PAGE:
When the sun has travelled in the centre of Puṣkara a thirtieth part of the circumference of the globe, his course is equal in time to one Muhūrtta[10]; and whirling round like the circumference of the wheel of a potter, he distributes day and night upon the earth. In the commencement of his northern course, the sun passes to Capricornus, thence to Aquarius, thence to Pisces, going successively from one sign of the Zodiac to another. After he has passed through these, the sun attains his equinoctial movement (the vernal equinox), when he makes the day and night of equal duration. Thenceforward the length of the night decreases, and the day becomes longer, until the sun reaches the end of Gemini, when he pursues a different direction, and, entering Cancer, begins his declension to the south. As the circumference of a potter's wheel revolves most rapidly, so the sun travels rapidly on his southern journey: he flies along his path with the velocity of wind, and traverses a great distance in a short time. In twelve Muhūrttas he passes through thirteen lunar asterisms and a half during the day; and during the night he passes through the same distance, only in eighteen Muhūrttas. As the centre of the potter's wheel revolves more slowly than the circumference, so the sun in his northern path again revolves with less rapidity, and moves over a less space of the earth in a longer time, until, at the end of his northern route, the day is again eighteen Muhūrttas, and the night twelve; the sun passing through half the lunar mansions by day and by night in those periods respectively. As the lump of clay on the centre of the potter's wheel moves most slowly, so the polar-star, which is in the centre of the zodiacal wheel, revolves very tardily, and ever remains in the centre, as the clay continues in the centre of the wheel of the potter.

The relative length of the day or night depends upon the greater or less velocity with which the sun revolves through the degrees between the two points of the horizon. In the solstitial period, in which his diurnal path is quickest, his nocturnal is slowest; and in that in which he moves quick by night, he travels slowly by day. The extent of his journey is in either case the same; for in the course of the day and night he passes through all the signs of the Zodiac, or six by night, and the same number by day: the length and shortness of the day are measured by the extent of the signs; and the duration of day and night by the period which the sun takes to pass through them[11]. In his northern declination the sun moves quickest by night, and slowest by day; in his southern declination the reverse is the case.

The night is called Uṣā, and the day is denominated Vyuṣṭa, and the interval between them is called Sandhya. On the occurrence of the awful Sandhya, the terrific fiends termed Mandehas attempt to devour the sun; for Brahmā denounced this curse upon them, that, without the power to perish, they should die every day (and revive by night), and therefore a fierce contest occurs daily between them and the sun[12]. At this season pious Brahmans scatter water, purified by the mystical Omkāra, and consecrated by the Gāyatri[13]; and by this water, as by a thunderbolt, the foul fiends are consumed. When the first oblation is offered with solemn invocations in the morning rite[14], the thousand-rayed deity shines forth with unclouded splendour. Omkāra is Viṣṇu the mighty, the substance of the three Vedas, the lord of speech; and by its enunciation those Rākṣasas are destroyed. The sun is a principal part of Viṣṇu, and light is his immutable essence, the active manifestation of which is excited by the mystic syllable Om. Light effused by the utterance of Omkāra becomes radiant, and burns up entirely the Rākṣasas called Mandehas. The performance of the Sandhya (the morning) sacrifice must never therefore be delayed, for he who neglects it is guilty of the murder of the sun. Protected thus by the Brahmans and the pigmy sages called Bālakhilyas, the sun goes on his course to give light to the world.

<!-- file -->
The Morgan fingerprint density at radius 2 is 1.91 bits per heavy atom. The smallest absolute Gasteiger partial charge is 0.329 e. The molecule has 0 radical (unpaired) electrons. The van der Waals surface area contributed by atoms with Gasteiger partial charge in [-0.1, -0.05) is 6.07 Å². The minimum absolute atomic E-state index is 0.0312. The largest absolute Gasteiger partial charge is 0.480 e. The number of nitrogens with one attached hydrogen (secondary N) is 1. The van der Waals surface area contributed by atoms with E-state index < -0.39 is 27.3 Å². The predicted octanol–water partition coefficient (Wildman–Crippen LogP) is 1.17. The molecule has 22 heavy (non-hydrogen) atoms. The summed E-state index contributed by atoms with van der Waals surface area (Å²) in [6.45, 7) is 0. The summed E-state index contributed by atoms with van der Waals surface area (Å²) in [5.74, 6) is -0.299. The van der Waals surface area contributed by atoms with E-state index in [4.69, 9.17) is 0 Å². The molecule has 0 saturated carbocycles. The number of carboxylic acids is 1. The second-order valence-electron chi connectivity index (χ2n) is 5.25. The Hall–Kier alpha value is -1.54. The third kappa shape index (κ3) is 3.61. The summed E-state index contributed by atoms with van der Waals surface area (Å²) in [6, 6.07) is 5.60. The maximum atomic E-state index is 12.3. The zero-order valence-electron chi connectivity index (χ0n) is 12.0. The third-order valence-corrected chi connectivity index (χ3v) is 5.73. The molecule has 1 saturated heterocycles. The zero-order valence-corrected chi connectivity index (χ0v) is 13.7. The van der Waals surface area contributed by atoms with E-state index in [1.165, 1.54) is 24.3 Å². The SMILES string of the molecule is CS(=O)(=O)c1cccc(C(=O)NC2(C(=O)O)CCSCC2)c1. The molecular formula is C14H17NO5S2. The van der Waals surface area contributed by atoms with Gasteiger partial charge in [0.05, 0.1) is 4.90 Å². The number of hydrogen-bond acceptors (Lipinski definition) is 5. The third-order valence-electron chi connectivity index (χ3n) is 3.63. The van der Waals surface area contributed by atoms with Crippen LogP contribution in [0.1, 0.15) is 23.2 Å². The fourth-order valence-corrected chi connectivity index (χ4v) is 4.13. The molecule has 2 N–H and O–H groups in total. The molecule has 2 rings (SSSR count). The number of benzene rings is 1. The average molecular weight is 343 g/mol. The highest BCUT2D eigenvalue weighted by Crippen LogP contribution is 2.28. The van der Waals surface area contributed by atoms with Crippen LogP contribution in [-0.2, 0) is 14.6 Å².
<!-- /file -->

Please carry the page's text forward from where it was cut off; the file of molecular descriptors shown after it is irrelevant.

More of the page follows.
Fifteen twinklings of the eye (Nimeṣas) make a Kāṣṭhā; thirty Kāṣṭhās, a Kalā; thirty Kalās, a Muhūrtta (forty-eight minutes); and thirty Muhūrttas, a day and night: the portions of the day are longer or shorter, as has been explained; but the Sandhyā is always the same in increase or decrease, being only one Muhūrtta[15]. From the period that a line may be drawn across the sun (or that half his orb is visible) to the expiration of three Muhūrttas (two hours and twenty-four minutes), that interval is called Prātar (morning), forming a fifth portion of the day. The next portion, or three Muhūrttas from morning, is termed Sangava (forenoon): the three next Muhūrttas constitute mid-day: the afternoon comprises the next three Muhūrttas: the three Muhūrttas following are considered as the evening: and the fifteen Muhūrttas of the day are thus classed in five portions of three each. But the day consists of fifteen Muhūrttas only at the equinoxes, increasing or diminishing in number in the northern and southern declinations of the sun, when the day encroaches on the night, or the night upon the day. The equinoxes occur in the seasons of spring and autumn, when the sun enters the signs of Aries and Libra. When the sun enters Capricorn (the winter solstice), his northern progress commences; and his southern when he enters Cancer (the summer solstice).